ACLU sues Louisiana over lack of public defenders

By on February 19, 2016

Calling it a ‘constitutional crisis,’ the American Civil Liberties Union and its Louisiana chapter filed a class action lawsuit against the state’s public defenders office because of the shortage of public defenders for clients.

“Louisiana’s policy of funding public defenders has been problematic for quite some time because the system essentially is funded on the backs of the people who use it,” Marjorie Esman, executive director of the American Civil Liberties Union’s Louisiana chapter, said during an interview with RT.

“What that means is if there a lot of traffic tickets written, there is more money into the system. If there are fewer tickets written there is less money into the system. Essentially, it is an unstable revenue source and it also means the poor people pay more heavily.”

According to New Orleans Times-Picayune, 66 percent of funding for public defenders offices comes from local sources, and every court conviction generates $45.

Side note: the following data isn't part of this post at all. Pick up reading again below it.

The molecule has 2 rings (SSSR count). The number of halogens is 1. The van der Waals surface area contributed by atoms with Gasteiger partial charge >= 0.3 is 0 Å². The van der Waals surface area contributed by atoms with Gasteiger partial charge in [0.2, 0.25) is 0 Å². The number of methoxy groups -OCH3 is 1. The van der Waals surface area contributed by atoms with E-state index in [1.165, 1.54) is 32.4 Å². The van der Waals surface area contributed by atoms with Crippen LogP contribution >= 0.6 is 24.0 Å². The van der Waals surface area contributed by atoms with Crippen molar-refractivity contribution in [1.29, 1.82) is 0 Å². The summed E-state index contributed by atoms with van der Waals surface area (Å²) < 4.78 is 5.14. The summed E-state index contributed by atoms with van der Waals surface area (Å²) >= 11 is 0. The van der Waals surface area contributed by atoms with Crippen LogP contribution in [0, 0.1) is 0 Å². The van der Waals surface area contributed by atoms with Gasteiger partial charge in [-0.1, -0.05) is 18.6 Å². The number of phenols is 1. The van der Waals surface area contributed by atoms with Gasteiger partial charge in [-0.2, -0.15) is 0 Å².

Esman said public defender funding has reached a crisis point in the state, which has an across-the-board budget shortfall of $900 million. Various public defenders offices have shut down or refuse to take on new cases “because the money has run out.” Lawmakers have been called into a special session to address the budget crisis.

On Wednesday, the Plaquemines Parish defenders office closed its doors because they could not make payroll. The decision came two days after state lawmakers voted to cut $472,000 in funding for state public defenders. Four more offices could face the same future as Plaquemines.

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